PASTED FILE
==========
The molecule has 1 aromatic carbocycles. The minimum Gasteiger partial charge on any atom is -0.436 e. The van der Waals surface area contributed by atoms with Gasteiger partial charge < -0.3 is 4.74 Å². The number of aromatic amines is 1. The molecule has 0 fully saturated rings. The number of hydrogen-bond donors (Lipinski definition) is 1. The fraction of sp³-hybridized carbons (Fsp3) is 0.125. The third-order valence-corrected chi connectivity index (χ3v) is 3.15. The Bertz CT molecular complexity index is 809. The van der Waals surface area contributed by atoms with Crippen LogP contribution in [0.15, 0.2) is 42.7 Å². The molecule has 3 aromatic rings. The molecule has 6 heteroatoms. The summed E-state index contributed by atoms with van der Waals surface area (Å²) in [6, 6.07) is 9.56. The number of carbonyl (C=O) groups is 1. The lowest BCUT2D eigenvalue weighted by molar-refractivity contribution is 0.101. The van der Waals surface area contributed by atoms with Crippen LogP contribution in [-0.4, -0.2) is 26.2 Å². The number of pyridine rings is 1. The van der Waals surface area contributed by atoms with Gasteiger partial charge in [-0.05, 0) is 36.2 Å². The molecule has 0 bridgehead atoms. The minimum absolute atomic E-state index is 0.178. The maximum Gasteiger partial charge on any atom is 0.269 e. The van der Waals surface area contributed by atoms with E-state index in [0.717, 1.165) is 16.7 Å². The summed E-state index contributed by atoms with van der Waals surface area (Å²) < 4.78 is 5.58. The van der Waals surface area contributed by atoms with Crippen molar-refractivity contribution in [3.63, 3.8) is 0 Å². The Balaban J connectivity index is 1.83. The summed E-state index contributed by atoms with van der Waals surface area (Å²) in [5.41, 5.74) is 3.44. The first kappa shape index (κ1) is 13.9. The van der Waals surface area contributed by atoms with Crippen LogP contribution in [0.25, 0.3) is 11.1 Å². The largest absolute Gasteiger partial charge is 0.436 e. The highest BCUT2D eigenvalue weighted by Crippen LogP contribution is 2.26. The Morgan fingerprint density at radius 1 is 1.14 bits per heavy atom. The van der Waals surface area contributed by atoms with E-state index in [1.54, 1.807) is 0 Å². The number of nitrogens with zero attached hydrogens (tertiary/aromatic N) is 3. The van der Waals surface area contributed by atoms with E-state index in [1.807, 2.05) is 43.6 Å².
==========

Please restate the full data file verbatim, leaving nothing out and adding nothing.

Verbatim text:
The molecule has 1 aromatic carbocycles. The minimum Gasteiger partial charge on any atom is -0.436 e. The van der Waals surface area contributed by atoms with Gasteiger partial charge < -0.3 is 4.74 Å². The number of aromatic amines is 1. The molecule has 0 fully saturated rings. The number of hydrogen-bond donors (Lipinski definition) is 1. The fraction of sp³-hybridized carbons (Fsp3) is 0.125. The third-order valence-corrected chi connectivity index (χ3v) is 3.15. The Bertz CT molecular complexity index is 809. The van der Waals surface area contributed by atoms with Crippen LogP contribution in [0.15, 0.2) is 42.7 Å². The molecule has 3 aromatic rings. The molecule has 6 heteroatoms. The summed E-state index contributed by atoms with van der Waals surface area (Å²) in [6, 6.07) is 9.56. The number of carbonyl (C=O) groups is 1. The lowest BCUT2D eigenvalue weighted by molar-refractivity contribution is 0.101. The van der Waals surface area contributed by atoms with Crippen LogP contribution in [-0.4, -0.2) is 26.2 Å². The number of pyridine rings is 1. The van der Waals surface area contributed by atoms with Gasteiger partial charge in [-0.05, 0) is 36.2 Å². The molecule has 0 bridgehead atoms. The minimum absolute atomic E-state index is 0.178. The maximum Gasteiger partial charge on any atom is 0.269 e. The van der Waals surface area contributed by atoms with E-state index in [0.717, 1.165) is 16.7 Å². The summed E-state index contributed by atoms with van der Waals surface area (Å²) < 4.78 is 5.58. The van der Waals surface area contributed by atoms with Crippen molar-refractivity contribution in [3.63, 3.8) is 0 Å². The Balaban J connectivity index is 1.83. The summed E-state index contributed by atoms with van der Waals surface area (Å²) in [5.41, 5.74) is 3.44. The first kappa shape index (κ1) is 13.9. The van der Waals surface area contributed by atoms with Crippen LogP contribution in [0.25, 0.3) is 11.1 Å². The largest absolute Gasteiger partial charge is 0.436 e. The highest BCUT2D eigenvalue weighted by Crippen LogP contribution is 2.26. The Morgan fingerprint density at radius 1 is 1.14 bits per heavy atom. The van der Waals surface area contributed by atoms with E-state index in [1.54, 1.807) is 0 Å². The number of nitrogens with zero attached hydrogens (tertiary/aromatic N) is 3. The van der Waals surface area contributed by atoms with E-state index in [1.807, 2.05) is 43.6 Å².